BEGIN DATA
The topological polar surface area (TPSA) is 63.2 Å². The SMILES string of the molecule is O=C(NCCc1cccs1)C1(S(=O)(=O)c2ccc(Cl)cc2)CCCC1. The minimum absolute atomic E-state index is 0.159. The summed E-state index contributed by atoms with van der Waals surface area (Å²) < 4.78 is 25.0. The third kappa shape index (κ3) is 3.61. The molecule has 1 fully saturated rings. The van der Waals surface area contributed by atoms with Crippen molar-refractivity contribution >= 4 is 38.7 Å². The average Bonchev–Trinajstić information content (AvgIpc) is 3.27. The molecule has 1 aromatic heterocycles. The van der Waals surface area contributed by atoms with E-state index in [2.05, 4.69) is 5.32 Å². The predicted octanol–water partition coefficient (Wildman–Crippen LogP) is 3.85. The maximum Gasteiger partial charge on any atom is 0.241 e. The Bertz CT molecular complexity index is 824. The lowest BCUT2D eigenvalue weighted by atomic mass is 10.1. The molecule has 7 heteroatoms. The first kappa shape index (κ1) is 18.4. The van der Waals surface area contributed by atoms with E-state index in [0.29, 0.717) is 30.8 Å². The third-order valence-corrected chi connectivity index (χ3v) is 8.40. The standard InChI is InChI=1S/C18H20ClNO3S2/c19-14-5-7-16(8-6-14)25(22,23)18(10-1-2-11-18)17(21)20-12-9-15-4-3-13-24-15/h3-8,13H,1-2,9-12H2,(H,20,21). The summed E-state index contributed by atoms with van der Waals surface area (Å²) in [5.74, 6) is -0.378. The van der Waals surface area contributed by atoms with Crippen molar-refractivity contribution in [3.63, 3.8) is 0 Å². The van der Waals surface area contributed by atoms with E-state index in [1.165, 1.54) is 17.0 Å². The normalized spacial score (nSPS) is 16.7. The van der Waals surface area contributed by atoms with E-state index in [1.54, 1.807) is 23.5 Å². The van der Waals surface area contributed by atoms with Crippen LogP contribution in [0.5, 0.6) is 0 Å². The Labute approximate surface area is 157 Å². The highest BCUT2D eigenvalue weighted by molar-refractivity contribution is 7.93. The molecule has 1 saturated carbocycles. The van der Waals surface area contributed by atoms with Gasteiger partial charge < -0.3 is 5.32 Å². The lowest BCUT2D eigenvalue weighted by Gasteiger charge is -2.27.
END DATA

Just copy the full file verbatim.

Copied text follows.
The topological polar surface area (TPSA) is 63.2 Å². The SMILES string of the molecule is O=C(NCCc1cccs1)C1(S(=O)(=O)c2ccc(Cl)cc2)CCCC1. The minimum absolute atomic E-state index is 0.159. The summed E-state index contributed by atoms with van der Waals surface area (Å²) < 4.78 is 25.0. The third kappa shape index (κ3) is 3.61. The molecule has 1 fully saturated rings. The van der Waals surface area contributed by atoms with Crippen molar-refractivity contribution >= 4 is 38.7 Å². The average Bonchev–Trinajstić information content (AvgIpc) is 3.27. The molecule has 1 aromatic heterocycles. The van der Waals surface area contributed by atoms with E-state index in [2.05, 4.69) is 5.32 Å². The predicted octanol–water partition coefficient (Wildman–Crippen LogP) is 3.85. The maximum Gasteiger partial charge on any atom is 0.241 e. The Bertz CT molecular complexity index is 824. The lowest BCUT2D eigenvalue weighted by atomic mass is 10.1. The molecule has 7 heteroatoms. The first kappa shape index (κ1) is 18.4. The van der Waals surface area contributed by atoms with E-state index in [0.29, 0.717) is 30.8 Å². The third-order valence-corrected chi connectivity index (χ3v) is 8.40. The standard InChI is InChI=1S/C18H20ClNO3S2/c19-14-5-7-16(8-6-14)25(22,23)18(10-1-2-11-18)17(21)20-12-9-15-4-3-13-24-15/h3-8,13H,1-2,9-12H2,(H,20,21). The summed E-state index contributed by atoms with van der Waals surface area (Å²) in [5.74, 6) is -0.378. The van der Waals surface area contributed by atoms with Crippen molar-refractivity contribution in [3.63, 3.8) is 0 Å². The van der Waals surface area contributed by atoms with E-state index in [1.165, 1.54) is 17.0 Å². The normalized spacial score (nSPS) is 16.7. The van der Waals surface area contributed by atoms with E-state index in [1.54, 1.807) is 23.5 Å². The van der Waals surface area contributed by atoms with Crippen LogP contribution in [0.5, 0.6) is 0 Å². The Labute approximate surface area is 157 Å². The highest BCUT2D eigenvalue weighted by molar-refractivity contribution is 7.93. The molecule has 1 saturated carbocycles. The van der Waals surface area contributed by atoms with Gasteiger partial charge < -0.3 is 5.32 Å². The lowest BCUT2D eigenvalue weighted by Gasteiger charge is -2.27.